The Supreme Court of Canada’s recent ruling that the Ontario government can shield the premier’s mandate letters from public disclosure highlights more than ever the democratic imperative for transparency and public access to information.

In Order PO-3973, my predecessor ordered the cabinet office to publicly disclose Premier Doug Ford’s 2018 mandate letters containing directions to cabinet ministers on implementing the government’s policy priorities. The lower court and Ontario’s Court of Appeal upheld the order, but the Supreme Court ruled in favour of the attorney general by striking it down.

Going forward, the Supreme Court’s decision has significant implications for how we strike an appropriate balance between the public's right to know and the government's need to protect its deliberations in the interest of candour, solidarity and efficiency.

Access-to-information rights are the foundation upon which democracy is built. Information empowers citizens to engage meaningfully with their governments, hold them accountable and ensure their actions and decisions reflect the will and needs of the people they serve.

While we were disappointed with the outcome, we respect the judiciary's role in interpreting the law and will abide by its direction in shaping our future work. The Supreme Court’s decision impels us to assess how we will continue to advance the principles of openness and accountability within the framework articulated by the court.

We’re at a turning point.

The proliferation of artificial intelligence (AI) and generative AI technologies, combined with the ever-present challenges of misinformation and disinformation, make the need for transparency and access to reliable sources of information more pressing than ever. These technologies have the power to shape public opinion, influence political outcomes and impact individual lives. In this environment, ensuring the public has access to accurate and timely government-held information about present and historical decisions and events is key to maintaining the integrity of our democratic processes and upholding trust in our public institutions.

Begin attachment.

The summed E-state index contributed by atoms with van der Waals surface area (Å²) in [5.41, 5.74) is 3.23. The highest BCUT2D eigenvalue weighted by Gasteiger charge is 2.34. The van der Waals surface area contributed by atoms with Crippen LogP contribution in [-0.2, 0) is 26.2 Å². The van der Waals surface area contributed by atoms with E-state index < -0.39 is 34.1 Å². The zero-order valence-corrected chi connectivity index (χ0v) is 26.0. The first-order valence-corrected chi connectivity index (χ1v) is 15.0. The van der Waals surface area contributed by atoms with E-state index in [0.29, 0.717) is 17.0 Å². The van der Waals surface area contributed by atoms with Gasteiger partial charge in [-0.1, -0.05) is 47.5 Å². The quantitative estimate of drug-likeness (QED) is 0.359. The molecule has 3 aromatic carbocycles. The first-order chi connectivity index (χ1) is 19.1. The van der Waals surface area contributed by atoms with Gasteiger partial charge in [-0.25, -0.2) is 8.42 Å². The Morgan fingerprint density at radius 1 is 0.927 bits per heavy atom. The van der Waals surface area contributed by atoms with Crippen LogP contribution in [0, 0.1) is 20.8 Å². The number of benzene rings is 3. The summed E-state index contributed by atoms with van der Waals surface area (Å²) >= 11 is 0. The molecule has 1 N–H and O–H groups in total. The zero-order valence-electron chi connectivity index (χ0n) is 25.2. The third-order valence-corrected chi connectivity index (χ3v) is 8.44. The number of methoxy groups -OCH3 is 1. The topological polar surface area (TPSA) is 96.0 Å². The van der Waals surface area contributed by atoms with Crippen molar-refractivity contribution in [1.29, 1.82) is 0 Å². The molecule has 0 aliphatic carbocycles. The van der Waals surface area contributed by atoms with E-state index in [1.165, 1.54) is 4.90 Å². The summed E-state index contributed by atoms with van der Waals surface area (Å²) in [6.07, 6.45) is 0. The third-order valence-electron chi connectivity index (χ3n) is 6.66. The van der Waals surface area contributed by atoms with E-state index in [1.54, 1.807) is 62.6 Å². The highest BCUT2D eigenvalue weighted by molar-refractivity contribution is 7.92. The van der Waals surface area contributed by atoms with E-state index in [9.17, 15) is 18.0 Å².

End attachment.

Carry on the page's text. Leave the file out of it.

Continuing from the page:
The freedom-of-information (FOI) process is but one means for the public to access the information they need, but it is generally a long and laborious one. Last October, together with my federal, provincial and territorial counterparts, we urged our respective governments to modernize access-to-information legislation, promote stronger information management practices and summon the courage it takes to build a culture of openness and transparency through proactive disclosure.

Against this backdrop, the Information and Privacy Commissioner of Ontario (IPC) is proud to announce the launch of its second Transparency Challenge. Through this initiative, we invite Ontario's public institutions to highlight their innovative approaches to enhancing government transparency and leveraging open data.

The proliferation of #AI, generative AI technologies and the challenges of #misinformation and #disinformation make the need for transparency and access to reliable sources more pressing than ever, writes Patricia Kosseim @IPCinfoprivacy

With the Transparency Challenge, we want to demonstrate the critical role transparency plays in countering misinformation, fostering civic engagement, addressing social problems and building public trust.

Organizations rose to our first challenge, sharing some great projects. These included an interactive tool to help travellers get to their destinations safely and an online navigation tool to help electors get easier access to information about candidates’ platforms to inform their voting decisions in the context of municipal elections.